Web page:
The vast majority of missiles have systems that guide them to their target. The guidance system may consist of radar and computers, either in the missile or on the ground. These devices track the missile and determine the correct direction and distance required for it to hit its target. In the radio-guidance system, the computer is on the ground, and guidance signals are radio-transmitted to the missile. In the inertial guidance system, the computer is on board the missile. Some small missiles have heat-seeking devices fitted to their noses to seek out the engines of enemy aircraft, or are guided by laser light reflected from the target. Others (called tow missiles) are guided by signals sent along wires that trail behind the missile in flight.
Outside the industrialized countries, 22 states had active ballistic-missile programs by 1989, and 17 had deployed these weapons: Afghanistan, Argentina, Brazil, Cuba, Egypt, India, Iran, Iraq, Israel, North Korea, South Korea, Libya, Pakistan, Saudi Arabia, South Africa, Syria, and Taiwan. Non-nuclear short-range missiles were used during the Iran–Iraq War 1980–88 against Iraqi cities.
Battlefield missiles used in the 1991 Gulf War included antitank missiles and short-range attack missiles. nato announced in 1990 that it was phasing out ground-launched nuclear battlefield missiles, and these are being replaced by types of tactical air-to-surface missile (tasm), also with nuclear warheads.
In the Falklands conflict 1982, small, conventionally armed sea-skimming missiles were used (the French Exocet) against British ships by the Argentine forces, and similar small missiles have been used against aircraft and ships elsewhere.




/ rɑːkət /


1. A device containing its own propellant and driven by reaction propulsion; SYN. rocket engine.
2. Any vehicle propelled by a rocket engine.
3. Propels bright light high in the sky, or used to propel a lifesaving line or harpoon; SYN. skyrocket.
Projectile driven by the reaction of gases produced by a fast-burning fuel. Unlike jet engines, which are also reaction engines, modern rockets carry their own oxygen supply to burn their fuel and do not require any surrounding atmosphere. For warfare, rocket heads carry an explosive device.
Rockets have been valued as fireworks over the last seven centuries, but their intensive development as a means of propulsion to high altitudes, carrying payloads, started only in the interwar years with the state-supported work in Germany (primarily by Wernher von Braun) and of Robert Hutchings Goddard (1882–1945) in the US. Being the only form of propulsion available that can function in a vacuum, rockets are essential to exploration in outer space. Multistage rockets have to be used, consisting of a number of rockets joined together.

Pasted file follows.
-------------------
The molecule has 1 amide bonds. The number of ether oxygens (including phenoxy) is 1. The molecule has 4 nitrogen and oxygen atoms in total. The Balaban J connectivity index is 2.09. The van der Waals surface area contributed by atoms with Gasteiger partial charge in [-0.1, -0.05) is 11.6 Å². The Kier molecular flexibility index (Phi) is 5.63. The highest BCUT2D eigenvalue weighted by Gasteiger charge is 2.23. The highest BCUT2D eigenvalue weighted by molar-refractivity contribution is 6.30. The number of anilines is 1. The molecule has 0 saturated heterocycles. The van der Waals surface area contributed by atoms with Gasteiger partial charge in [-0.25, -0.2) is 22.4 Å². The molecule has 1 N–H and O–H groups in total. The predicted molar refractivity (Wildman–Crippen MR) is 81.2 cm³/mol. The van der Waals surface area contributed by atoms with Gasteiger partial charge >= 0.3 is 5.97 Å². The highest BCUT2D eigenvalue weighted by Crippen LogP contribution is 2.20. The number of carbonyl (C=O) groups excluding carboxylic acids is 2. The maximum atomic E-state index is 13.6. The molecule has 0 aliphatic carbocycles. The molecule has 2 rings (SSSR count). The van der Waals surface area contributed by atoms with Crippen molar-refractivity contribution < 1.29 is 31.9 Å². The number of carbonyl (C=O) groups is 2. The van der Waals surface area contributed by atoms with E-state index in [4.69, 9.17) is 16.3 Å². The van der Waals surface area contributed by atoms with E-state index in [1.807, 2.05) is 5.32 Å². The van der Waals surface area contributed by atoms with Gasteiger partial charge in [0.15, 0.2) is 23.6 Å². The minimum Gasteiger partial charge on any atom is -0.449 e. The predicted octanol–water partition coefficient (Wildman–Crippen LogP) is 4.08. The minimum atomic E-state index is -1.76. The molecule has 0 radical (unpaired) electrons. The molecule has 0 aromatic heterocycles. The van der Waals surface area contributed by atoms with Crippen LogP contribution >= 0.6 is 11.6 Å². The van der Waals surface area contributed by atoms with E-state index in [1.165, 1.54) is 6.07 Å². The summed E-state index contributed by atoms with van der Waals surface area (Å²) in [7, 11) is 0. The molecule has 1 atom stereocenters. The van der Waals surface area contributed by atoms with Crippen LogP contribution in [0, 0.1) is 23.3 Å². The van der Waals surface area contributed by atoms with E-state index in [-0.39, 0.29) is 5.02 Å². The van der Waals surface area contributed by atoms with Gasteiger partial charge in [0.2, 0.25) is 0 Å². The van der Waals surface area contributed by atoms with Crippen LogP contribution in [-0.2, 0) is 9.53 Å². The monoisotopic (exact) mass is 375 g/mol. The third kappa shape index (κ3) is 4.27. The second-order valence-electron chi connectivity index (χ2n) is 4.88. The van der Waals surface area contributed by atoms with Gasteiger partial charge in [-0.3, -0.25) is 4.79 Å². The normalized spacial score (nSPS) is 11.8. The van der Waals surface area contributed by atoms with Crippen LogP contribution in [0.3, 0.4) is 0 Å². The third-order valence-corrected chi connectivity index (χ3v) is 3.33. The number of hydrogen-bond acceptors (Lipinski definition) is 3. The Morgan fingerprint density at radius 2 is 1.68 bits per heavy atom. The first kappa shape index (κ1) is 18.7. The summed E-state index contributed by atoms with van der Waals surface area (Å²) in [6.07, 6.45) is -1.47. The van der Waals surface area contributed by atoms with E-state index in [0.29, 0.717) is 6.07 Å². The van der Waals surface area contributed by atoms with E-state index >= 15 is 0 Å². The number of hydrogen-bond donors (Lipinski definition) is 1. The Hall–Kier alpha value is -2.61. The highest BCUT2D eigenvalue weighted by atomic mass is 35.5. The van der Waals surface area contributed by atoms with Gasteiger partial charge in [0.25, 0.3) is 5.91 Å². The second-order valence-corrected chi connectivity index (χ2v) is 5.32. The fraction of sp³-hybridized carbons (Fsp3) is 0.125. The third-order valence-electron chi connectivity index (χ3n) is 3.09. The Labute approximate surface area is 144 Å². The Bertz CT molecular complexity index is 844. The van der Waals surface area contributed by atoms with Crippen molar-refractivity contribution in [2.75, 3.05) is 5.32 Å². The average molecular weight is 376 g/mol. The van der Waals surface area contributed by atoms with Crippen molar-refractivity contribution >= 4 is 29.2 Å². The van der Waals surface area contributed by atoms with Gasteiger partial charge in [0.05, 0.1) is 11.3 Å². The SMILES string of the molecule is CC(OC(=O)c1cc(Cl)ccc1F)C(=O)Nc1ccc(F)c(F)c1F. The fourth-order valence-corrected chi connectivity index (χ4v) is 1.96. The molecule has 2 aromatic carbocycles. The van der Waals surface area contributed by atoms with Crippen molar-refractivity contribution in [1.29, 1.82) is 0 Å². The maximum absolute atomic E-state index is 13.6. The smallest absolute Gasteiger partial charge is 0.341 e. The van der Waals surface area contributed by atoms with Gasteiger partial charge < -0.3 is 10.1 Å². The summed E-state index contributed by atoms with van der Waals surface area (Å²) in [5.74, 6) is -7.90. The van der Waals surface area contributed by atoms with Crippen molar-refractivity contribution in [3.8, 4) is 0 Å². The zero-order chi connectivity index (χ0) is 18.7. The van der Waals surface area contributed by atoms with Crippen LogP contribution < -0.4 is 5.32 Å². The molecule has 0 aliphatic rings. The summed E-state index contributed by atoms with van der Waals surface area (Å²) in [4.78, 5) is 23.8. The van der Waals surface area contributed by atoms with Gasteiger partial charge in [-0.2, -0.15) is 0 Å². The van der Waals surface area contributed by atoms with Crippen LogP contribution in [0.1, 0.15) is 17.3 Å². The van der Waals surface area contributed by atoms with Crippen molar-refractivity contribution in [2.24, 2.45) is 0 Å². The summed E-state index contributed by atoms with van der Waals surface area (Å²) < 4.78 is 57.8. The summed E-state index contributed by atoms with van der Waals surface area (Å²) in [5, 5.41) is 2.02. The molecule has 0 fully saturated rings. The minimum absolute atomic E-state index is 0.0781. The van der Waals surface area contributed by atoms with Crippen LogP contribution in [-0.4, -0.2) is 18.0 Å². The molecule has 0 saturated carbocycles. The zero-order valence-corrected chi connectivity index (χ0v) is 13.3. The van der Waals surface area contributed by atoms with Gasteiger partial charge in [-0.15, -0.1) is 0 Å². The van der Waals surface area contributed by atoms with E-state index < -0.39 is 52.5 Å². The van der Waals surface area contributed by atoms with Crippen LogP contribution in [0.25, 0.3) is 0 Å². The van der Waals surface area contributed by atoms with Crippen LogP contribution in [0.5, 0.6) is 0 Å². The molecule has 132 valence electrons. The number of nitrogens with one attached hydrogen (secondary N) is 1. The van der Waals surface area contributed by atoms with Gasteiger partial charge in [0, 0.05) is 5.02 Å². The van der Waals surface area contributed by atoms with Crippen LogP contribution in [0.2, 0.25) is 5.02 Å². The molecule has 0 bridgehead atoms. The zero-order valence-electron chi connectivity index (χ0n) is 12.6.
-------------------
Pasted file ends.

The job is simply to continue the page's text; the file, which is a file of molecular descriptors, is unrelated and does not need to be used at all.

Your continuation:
Two main kinds of rocket are used: one burns liquid propellants, the other solid propellants. The fireworks rocket uses gunpowder as a solid propellant. The space shuttle's solid rocket boosters use a mixture of powdered aluminum in a synthetic rubber binder. Most rockets, however, have liquid propellants, which are more powerful and easier to control. Liquid hydrogen and kerosene are common fuels, while liquid oxygen is the most common oxygen provider, or oxidizer. One of the biggest rockets ever built, the Saturn V moon rocket, was a three-stage design, standing 111 m/365 ft high, weighed more than 2,700 metric tons/3,000 tons on the launch pad, developed a takeoff thrust of some 3.4 million kg/7.5 million lb, and could place almost 140 metric tons/150 tons into low Earth orbit. In the early 1990s, the most powerful rocket system was the Soviet Energiya, capable of placing 100 metric tons/110 tons into low Earth orbit. The US space shuttle can put only 24 metric tons/26 tons into orbit.


/ skaɪrɑːkət /


Sends a firework display high into the sky; SYN. rocket.




/ skwɪb /


ETYM Old Eng. squippen, swippen, to move swiftly, Icel. svipa to swoop, flash, dart, whip; akin to as. swipian to whip, and Eng. swift, a. Related to Swift.
1. A tube filled with powder (as a broken firecracker) that burns with a fizzing noise.
2. A short humorous or satiric writing or speech.
3. A short news item; especially; filler.